From The Plain Dealer The experience of other states suggest that Ohio would subject itself to lawsuits by keeping secret the makers of drugs used for executions.
Leaks of the information also could undercut the attempts at secrecy, according to a Northeast Ohio Media Group examination of four states that already have laws shielding the identify of execution-drug makers.
Ohio lawmakers were warned of the potential problems in testimony last week, but went ahead and passed House Bill 663, allowing compounding pharmacies to remain anonymous for 20 years. The bill's co-sponsor said the small-scale drug companies are reluctant to make the lethal-injection drugs unless their participation could be kept secret.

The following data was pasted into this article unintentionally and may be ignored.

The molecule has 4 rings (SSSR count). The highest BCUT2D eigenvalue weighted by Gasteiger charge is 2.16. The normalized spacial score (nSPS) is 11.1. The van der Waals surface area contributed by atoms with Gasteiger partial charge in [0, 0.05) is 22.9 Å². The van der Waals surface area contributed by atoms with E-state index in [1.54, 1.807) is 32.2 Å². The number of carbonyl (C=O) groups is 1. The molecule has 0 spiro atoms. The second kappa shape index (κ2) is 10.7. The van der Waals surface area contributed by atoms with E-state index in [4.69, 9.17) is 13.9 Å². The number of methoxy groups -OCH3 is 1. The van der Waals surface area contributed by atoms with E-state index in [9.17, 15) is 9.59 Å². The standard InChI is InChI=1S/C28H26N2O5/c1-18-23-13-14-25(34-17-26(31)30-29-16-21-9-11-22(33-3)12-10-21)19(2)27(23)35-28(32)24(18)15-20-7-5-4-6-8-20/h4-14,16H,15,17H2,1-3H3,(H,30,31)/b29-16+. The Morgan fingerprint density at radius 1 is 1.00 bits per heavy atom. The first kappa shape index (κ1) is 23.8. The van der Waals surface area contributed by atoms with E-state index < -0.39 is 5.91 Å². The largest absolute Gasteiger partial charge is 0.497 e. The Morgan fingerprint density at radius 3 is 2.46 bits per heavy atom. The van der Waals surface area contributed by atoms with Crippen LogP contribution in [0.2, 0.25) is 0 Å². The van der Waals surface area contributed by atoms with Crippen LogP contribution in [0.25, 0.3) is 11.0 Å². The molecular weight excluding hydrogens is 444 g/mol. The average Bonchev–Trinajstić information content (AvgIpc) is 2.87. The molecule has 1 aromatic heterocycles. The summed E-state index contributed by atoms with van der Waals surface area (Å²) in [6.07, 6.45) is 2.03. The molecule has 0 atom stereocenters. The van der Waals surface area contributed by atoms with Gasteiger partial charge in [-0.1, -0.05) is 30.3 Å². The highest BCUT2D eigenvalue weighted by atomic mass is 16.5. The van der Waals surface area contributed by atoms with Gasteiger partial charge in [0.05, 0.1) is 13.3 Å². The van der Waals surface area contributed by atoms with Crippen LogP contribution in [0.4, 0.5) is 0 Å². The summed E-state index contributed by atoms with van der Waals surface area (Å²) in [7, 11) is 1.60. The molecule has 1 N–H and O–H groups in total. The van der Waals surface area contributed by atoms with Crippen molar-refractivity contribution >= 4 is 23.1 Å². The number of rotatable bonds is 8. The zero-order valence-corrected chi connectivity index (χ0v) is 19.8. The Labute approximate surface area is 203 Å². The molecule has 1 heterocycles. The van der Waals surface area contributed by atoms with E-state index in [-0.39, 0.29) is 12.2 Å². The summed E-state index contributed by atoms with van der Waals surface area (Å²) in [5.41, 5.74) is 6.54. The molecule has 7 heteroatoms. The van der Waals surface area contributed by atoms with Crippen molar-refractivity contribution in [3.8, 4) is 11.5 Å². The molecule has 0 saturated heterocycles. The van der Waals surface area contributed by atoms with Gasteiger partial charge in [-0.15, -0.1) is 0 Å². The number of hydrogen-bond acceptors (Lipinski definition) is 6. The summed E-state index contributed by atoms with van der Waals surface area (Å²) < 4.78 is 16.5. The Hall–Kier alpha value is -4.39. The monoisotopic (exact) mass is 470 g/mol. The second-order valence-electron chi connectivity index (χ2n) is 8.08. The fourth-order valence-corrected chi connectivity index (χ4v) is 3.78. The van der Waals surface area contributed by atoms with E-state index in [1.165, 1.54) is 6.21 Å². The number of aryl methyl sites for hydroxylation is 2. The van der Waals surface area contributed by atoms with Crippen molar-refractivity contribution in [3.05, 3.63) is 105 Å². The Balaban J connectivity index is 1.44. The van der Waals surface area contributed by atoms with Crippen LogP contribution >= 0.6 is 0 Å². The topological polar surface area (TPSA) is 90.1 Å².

Attorney General Mike DeWine and other proponents of the reforms in HB 663 say they are needed if Ohio is to resume executions next February, once a court-ordered moratorium ends.
But legal challenges are pending against similar secrecy rules already on the books elsewhere, including Arizona, Missouri, Pennsylvania, and Texas. The lawsuits have been filed by media outlets claiming the public has a right to know how the states kill people and by death-row inmates asserting they need the information to determine whether they can challenge their execution on the basis of cruel and unusual punishment.
Mike Brickner of the American Civil Liberties Union of Ohio predicted HB 663, if passed, would be challenged in court. He said the ACLU would consider filing such a lawsuit should the bill become law.